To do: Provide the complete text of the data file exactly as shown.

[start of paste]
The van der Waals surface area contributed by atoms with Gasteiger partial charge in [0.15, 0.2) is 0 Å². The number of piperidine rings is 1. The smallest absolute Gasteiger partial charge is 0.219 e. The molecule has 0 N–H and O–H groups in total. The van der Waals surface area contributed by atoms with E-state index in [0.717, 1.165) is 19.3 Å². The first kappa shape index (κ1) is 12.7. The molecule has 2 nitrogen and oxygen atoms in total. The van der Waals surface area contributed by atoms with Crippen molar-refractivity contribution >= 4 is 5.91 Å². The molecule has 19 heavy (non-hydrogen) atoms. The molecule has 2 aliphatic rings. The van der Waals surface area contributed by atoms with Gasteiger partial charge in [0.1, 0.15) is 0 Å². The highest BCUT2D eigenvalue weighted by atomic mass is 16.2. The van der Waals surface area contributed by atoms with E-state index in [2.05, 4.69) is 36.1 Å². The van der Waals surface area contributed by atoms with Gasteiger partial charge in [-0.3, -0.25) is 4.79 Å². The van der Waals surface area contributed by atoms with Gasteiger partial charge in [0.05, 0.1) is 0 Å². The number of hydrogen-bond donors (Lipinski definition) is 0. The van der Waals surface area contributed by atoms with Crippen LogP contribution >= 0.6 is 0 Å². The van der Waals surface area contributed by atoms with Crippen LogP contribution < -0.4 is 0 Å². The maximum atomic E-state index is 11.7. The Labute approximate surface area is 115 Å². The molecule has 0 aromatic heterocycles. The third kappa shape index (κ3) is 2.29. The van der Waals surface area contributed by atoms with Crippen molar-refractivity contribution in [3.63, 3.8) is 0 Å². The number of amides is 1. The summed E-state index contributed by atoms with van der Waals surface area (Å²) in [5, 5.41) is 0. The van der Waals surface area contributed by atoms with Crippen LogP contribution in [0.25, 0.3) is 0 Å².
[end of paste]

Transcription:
The van der Waals surface area contributed by atoms with Gasteiger partial charge in [0.15, 0.2) is 0 Å². The number of piperidine rings is 1. The smallest absolute Gasteiger partial charge is 0.219 e. The molecule has 0 N–H and O–H groups in total. The van der Waals surface area contributed by atoms with E-state index in [0.717, 1.165) is 19.3 Å². The first kappa shape index (κ1) is 12.7. The molecule has 2 nitrogen and oxygen atoms in total. The van der Waals surface area contributed by atoms with Crippen molar-refractivity contribution >= 4 is 5.91 Å². The molecule has 19 heavy (non-hydrogen) atoms. The molecule has 2 aliphatic rings. The van der Waals surface area contributed by atoms with Gasteiger partial charge in [0.1, 0.15) is 0 Å². The highest BCUT2D eigenvalue weighted by atomic mass is 16.2. The van der Waals surface area contributed by atoms with E-state index in [2.05, 4.69) is 36.1 Å². The van der Waals surface area contributed by atoms with Gasteiger partial charge in [-0.3, -0.25) is 4.79 Å². The van der Waals surface area contributed by atoms with Gasteiger partial charge in [0.05, 0.1) is 0 Å². The number of hydrogen-bond donors (Lipinski definition) is 0. The van der Waals surface area contributed by atoms with Crippen LogP contribution >= 0.6 is 0 Å². The van der Waals surface area contributed by atoms with Crippen LogP contribution < -0.4 is 0 Å². The maximum atomic E-state index is 11.7. The Labute approximate surface area is 115 Å². The molecule has 0 aromatic heterocycles. The third kappa shape index (κ3) is 2.29. The van der Waals surface area contributed by atoms with Crippen molar-refractivity contribution in [3.63, 3.8) is 0 Å². The number of amides is 1. The summed E-state index contributed by atoms with van der Waals surface area (Å²) in [5, 5.41) is 0. The van der Waals surface area contributed by atoms with Crippen LogP contribution in [0.25, 0.3) is 0 Å².